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Thieves at Heart: The Valley of Ten Crescents Paperback – September 28, 2011
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Attention Science Fiction Fans
Man vs. machine, humans vs. aliens, paranormal activities – discover the best of science fiction with these collectible books. Learn More.
From the Inside Flap
Other books by Tristan J. Tarwater:
- Little Girl Lost
- Self Made Scoundrel
- Botanica Blues
About the Author
Tristan J Tarwater is the author of The Valley of Ten Crescents series, as well as several other stories that hope to see the light of day. Born and raised in New York City she remembers reading a lot, visiting Museums and the Aquarium frequently and wanting to be a writer from a very early age. Her love of fantasy and sci-fi spills over into what she reads and watches in her free time as well as the collection of dice, books and small metal figurines that reside in her home. She currently lives in Central California with her Admin, Small Boss, a cat that knows it's a multipass and Azrael.
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Top Customer Reviews
This is basically the story of how Tavera, the little elf girl grows up. I see other reviewers referenced rough transitions in the plot. I didn’t see it that way. The story is a series of scenes from the girl’s life. In fact, the story is much more straightforward than most books. Tavera occasionally remembers a scene from earlier in her life, but there aren’t a lot of flashbacks to earlier times, and the main scenes progress in chronological order, although there are some years skipped between some of them. The only real difference is that there isn’t a boring connecting phrase like, ‘Two years later,’ or ‘In the spring of her eighteenth year,’ or whatever.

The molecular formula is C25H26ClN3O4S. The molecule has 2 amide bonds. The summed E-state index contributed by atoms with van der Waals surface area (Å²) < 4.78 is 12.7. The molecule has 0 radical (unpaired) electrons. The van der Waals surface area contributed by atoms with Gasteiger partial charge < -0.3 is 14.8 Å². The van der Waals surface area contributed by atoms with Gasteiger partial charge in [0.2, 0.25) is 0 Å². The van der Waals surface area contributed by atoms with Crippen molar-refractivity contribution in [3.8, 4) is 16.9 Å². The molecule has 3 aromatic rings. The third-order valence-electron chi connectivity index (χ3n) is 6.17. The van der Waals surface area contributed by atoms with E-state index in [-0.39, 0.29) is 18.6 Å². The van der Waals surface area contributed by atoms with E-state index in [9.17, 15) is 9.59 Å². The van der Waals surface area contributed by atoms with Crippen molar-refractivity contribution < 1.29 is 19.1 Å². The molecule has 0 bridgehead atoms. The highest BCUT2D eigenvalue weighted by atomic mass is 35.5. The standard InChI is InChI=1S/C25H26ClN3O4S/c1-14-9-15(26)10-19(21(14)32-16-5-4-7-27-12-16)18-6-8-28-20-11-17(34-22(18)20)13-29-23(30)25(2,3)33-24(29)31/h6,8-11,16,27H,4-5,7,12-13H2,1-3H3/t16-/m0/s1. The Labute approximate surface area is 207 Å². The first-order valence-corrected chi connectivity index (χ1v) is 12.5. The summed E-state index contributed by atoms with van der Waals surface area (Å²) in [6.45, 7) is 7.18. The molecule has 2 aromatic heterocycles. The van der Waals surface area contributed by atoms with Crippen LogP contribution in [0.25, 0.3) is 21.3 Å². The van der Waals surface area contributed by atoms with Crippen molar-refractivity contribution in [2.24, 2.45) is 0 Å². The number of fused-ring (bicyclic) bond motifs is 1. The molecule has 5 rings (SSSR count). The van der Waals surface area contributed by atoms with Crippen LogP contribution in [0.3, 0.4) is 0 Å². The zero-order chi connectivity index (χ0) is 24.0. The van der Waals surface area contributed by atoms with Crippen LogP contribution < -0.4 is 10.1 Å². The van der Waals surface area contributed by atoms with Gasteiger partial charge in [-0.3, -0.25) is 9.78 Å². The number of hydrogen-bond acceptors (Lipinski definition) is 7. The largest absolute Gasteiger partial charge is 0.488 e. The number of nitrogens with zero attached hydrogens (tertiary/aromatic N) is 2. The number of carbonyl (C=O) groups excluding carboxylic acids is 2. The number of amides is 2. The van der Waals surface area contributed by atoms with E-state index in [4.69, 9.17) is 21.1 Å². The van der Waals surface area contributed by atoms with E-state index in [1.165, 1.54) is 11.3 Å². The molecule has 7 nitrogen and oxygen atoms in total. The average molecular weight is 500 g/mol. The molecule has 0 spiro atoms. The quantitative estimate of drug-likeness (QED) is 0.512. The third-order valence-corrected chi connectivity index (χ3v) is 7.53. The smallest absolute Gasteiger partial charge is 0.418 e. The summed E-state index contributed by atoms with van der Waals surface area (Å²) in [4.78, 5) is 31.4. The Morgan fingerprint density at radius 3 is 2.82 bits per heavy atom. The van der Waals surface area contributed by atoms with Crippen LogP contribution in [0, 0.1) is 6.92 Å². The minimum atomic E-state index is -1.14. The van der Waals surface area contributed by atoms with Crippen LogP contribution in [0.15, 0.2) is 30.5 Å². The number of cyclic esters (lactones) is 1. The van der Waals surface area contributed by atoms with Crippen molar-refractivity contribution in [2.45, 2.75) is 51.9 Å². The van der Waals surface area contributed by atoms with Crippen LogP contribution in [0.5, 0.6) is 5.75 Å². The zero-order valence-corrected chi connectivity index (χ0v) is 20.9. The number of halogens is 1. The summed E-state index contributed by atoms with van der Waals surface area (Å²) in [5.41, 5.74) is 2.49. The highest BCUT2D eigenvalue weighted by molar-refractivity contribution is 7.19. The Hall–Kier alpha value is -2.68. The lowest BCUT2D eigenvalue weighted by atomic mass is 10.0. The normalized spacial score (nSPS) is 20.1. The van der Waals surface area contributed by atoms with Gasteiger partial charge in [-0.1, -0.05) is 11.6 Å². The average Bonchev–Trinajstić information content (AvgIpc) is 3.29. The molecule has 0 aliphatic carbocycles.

Also, there weren’t a lot of extraneous characters to have to keep up with. Except for Prisca the Tart – the woman Tavera’s new father, Derk, takes her from – and the woman they call ‘Old Gam’, who appears to be his main girlfriend and who serves as sort of a substitute mother to Tavera on one or two occasions, most of the other characters show up for a single chapter or episode in Tavera’s life, and then they are gone. Derk and Tavi are loosely associated with a group of thieves – something like a Thieves Guild, I guess – that calls itself ‘The Cup of Cream’. They consider themselves the best of the best of the thieves, and Derk actively trains Tavi so that she will one day qualify for full membership in this group.
One interesting facet of life in the Valley of the Ten Crescents is their religion. They apparently worship a moon goddess of some sort. There is a temple to this goddess in every city, and Tavi and Derk occasionally go to prayers there without feeling any discomfort or embarrassment about it, although once Tavi wonders why there are laws against stealing since the goddess herself sanctioned thievery by stealing light from her brother, the sun. ‘Old Gam’ takes Tavi to the temple for some sort of ritual when she has her first menstrual period (this is a tough interlude for a single father), and it is at one of these temples that Derk and Tavi go for a formal adoption ceremony after they have been together for several years.
A lot is hinted at around the edges of Tavi and Derk’s life together that is not fully explained. I already bought the other books in the series hoping to find out more. All in all, an interesting story.